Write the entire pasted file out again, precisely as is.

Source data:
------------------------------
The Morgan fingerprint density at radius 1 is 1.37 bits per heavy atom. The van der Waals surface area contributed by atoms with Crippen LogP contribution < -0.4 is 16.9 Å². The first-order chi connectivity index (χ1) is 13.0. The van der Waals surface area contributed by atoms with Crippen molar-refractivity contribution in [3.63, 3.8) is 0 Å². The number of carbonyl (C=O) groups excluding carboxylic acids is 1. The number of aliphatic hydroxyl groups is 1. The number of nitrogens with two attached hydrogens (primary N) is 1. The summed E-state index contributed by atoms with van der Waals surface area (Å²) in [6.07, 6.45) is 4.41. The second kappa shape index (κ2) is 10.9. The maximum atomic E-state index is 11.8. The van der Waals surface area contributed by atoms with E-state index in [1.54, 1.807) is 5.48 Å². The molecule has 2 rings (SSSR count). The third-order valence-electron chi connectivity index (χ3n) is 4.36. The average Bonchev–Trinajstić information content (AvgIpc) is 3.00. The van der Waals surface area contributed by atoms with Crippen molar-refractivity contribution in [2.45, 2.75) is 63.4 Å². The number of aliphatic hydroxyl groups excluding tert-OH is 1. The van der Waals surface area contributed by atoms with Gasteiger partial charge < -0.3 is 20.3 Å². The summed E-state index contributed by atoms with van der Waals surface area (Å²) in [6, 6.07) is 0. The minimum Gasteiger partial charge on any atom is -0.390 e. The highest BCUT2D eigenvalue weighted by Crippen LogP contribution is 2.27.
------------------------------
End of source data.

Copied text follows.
The Morgan fingerprint density at radius 1 is 1.37 bits per heavy atom. The van der Waals surface area contributed by atoms with Crippen LogP contribution < -0.4 is 16.9 Å². The first-order chi connectivity index (χ1) is 13.0. The van der Waals surface area contributed by atoms with Crippen molar-refractivity contribution in [3.63, 3.8) is 0 Å². The number of carbonyl (C=O) groups excluding carboxylic acids is 1. The number of aliphatic hydroxyl groups is 1. The number of nitrogens with two attached hydrogens (primary N) is 1. The summed E-state index contributed by atoms with van der Waals surface area (Å²) in [6.07, 6.45) is 4.41. The second kappa shape index (κ2) is 10.9. The maximum atomic E-state index is 11.8. The van der Waals surface area contributed by atoms with E-state index in [1.54, 1.807) is 5.48 Å². The molecule has 2 rings (SSSR count). The third-order valence-electron chi connectivity index (χ3n) is 4.36. The average Bonchev–Trinajstić information content (AvgIpc) is 3.00. The van der Waals surface area contributed by atoms with Crippen molar-refractivity contribution in [2.45, 2.75) is 63.4 Å². The number of aliphatic hydroxyl groups excluding tert-OH is 1. The van der Waals surface area contributed by atoms with Gasteiger partial charge < -0.3 is 20.3 Å². The summed E-state index contributed by atoms with van der Waals surface area (Å²) in [6, 6.07) is 0. The minimum Gasteiger partial charge on any atom is -0.390 e. The highest BCUT2D eigenvalue weighted by Crippen LogP contribution is 2.27.